February 18, 2011
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In one of the articles about the ongoing protests in Wisconsin, it was mentioned that protesters were not only at the capital building, but also at the governor’s house. Seeing that reminded me of incidents reported after AIG gave their executives bonuses, and protesters loaded vans and set up shop outside the residences of AIG employees and executives in an effort to guilt them into returning the bonus money.
Other reports of people protesting at (and doing damage to) politician’s homes, as well as unions and other organizations handing out flyers with home addresses of protest targets are readily available on the web. Which made me wonder: is that taking things too far?
Lets acknowledge that there is a right to assemble. There is also freedom of speech. But is such style of protest really a peaceful move? I would say no. When you show up at someone’s residence, it is by default an attempt at intimidation. “We know where you live!” is the message given by such actions. I say its taking things too far. Besides, how would these protesters respond if the person being targeted responded by hiring security to come in and create an opposing show of force? What if counter-protesters showed up at the houses of the protesters? I can hear the howls of…well, of protest.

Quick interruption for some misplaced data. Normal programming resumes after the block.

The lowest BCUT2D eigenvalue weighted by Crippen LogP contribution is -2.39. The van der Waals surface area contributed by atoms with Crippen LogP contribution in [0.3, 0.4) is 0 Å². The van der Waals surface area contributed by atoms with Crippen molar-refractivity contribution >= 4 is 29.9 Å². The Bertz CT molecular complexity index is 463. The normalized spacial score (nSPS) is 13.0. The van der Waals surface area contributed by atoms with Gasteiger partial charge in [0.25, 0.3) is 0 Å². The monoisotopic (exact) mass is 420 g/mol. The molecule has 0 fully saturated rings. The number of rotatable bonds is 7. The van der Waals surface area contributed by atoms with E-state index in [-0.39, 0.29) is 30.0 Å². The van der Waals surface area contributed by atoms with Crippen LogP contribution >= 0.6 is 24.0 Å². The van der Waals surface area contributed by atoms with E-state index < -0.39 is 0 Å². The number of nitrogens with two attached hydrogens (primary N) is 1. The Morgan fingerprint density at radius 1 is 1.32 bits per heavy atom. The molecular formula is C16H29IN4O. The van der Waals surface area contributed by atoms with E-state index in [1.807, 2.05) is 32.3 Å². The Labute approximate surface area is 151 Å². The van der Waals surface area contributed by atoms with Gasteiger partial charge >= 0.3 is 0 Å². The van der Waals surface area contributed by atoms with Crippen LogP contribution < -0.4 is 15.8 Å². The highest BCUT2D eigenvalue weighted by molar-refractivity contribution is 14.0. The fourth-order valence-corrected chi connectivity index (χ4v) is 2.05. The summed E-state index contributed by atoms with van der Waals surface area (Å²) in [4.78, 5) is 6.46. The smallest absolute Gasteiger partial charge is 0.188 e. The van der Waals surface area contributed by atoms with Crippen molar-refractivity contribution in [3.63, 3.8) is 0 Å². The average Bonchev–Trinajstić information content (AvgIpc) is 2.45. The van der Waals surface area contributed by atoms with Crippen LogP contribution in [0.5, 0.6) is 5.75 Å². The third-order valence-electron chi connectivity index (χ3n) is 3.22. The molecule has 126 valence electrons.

December 6, 2010
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Upon further review of the Debt Commission report that got shot down last week, I found something interesting that most of us don’t even realize.
Budgets in Washington tend to factor in an automatic annual increase in spending. In other words, every year the amount spent on a given program goes up regardless of necessity–and trust me, we all know that an organization will find a way to spend the money in order to avoid a budget cut. Anyway, when the debt commission spoke of spending “cuts,” there was outrage from both sides (depending on the program to get the cut). But it turns out there were smoke and mirrors involved. The commission did not recommend actual cuts. What they did recommend was a reduction of the annual budget increases. In other words, they said “instead of programs x, y, and z getting automatic annual increases of 3%, lets just allow them to increase 2%.”
Translation: they couldn’t find actual spending cuts to be made! No reductions in spending. No freezes in spending. Just a slowdown in growth. Just wow.
I wish I could operate my home budget the way these folks run Washington!